Reviews


Can Can! The New Offenbach Musical | Union Theatre | Review

France has come to London in this frivolous and funny musical. We are transported back to the 1890s in Paris, when the ladies of Moulin Rouge scandalised the city. The dresses are bigger, the busts are bustier and the characters are larger than life. A forbidden love blossoms between Christian Bontoux, the gentlemen (Damjan Mrackovich) and Jane Avril the Can-Can dancer, (Kathy Peacock), and in true Romeo and Juliet fashion they are torn apart by …

Read More

Hancock’s Half Hour at Epsom Playhouse

Tony Hancock made the first series of Hancock’s Half Hour for BBC radio in 1954, the scripts were written by two new writers still in their twenties; Ray Galton and Alan Simpson. Galton and Simpson went on to be one of the most successful comedy writing partners ever, most notably as the writers of Steptoe and Son. Later the television version of Hancock’s Half Hour would attract audiences of 20 million. Hancock’s character was a …

Read More

Review of Bizet’s Carmen at Kings Head Theatre

Bizet’s opera Carmen holds a special place in my heart.  Not only was it the first opera I saw, but Matthew Bourne’s danced version – The Car Man – was the first time I really understood how a story could be told so well only by movement. So, when I heard that the King’s Head were presenting a new version of the story, I leapt at the chance to go. This new English version, with …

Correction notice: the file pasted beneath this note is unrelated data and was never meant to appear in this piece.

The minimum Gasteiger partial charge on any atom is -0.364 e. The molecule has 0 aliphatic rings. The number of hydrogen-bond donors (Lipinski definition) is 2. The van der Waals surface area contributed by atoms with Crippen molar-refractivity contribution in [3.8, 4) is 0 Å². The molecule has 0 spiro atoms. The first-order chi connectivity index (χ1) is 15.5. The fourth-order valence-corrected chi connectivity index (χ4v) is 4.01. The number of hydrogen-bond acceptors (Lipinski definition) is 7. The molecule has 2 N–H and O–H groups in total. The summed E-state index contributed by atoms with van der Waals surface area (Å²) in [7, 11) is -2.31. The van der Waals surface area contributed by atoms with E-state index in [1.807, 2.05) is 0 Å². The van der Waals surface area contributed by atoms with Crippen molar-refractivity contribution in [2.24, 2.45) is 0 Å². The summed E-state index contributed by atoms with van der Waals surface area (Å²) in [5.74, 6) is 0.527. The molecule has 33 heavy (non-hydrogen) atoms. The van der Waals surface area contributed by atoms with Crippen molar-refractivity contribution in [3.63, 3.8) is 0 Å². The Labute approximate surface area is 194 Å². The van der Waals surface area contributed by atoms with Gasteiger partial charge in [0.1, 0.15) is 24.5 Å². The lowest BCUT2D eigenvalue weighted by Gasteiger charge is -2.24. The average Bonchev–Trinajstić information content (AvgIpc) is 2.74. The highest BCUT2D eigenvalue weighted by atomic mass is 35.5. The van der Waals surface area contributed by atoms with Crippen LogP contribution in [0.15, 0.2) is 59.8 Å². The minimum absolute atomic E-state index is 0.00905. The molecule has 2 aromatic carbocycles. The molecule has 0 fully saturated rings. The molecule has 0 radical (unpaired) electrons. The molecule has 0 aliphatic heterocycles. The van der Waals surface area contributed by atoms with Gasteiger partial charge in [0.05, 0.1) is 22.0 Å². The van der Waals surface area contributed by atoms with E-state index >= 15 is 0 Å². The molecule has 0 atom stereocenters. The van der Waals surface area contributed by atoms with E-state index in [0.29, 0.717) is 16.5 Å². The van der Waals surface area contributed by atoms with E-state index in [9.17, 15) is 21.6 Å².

Read More

Cougar at the Orange Tree Theatre | Review

Rose Lewenstein’s Cougar is an engaging philosophical play about the ennui of human existence and the repetitive exercise of joyless living. It reveals itself through the actions of its two characters, Leila (Charlotte Randle) an investment strategist with a huckster’s sales pitch – that of reducing global carbon emissions while maximising corporate profits – and John (Mike Noble), recently fired from his job as a hotel worker, who accompanies Leila on a world-wind tour of …

Read More

Review of The Ruffian On The Stair at The Hope Theatre

Joe Orton’s The Ruffian On The Stair was originally a radio play first broadcast on the BBC Home Service in August 1964 and based on a novel The Boy Hairdresser which was written by Orton and his partner (and his murderer), Kenneth Halliwell. The title is taken from a poem by William Ernest Henley: “Madam Life’s a piece in bloom, death goes dogging everywhere. She’s the tenant of the room, he’s the ruffian on the …

Read More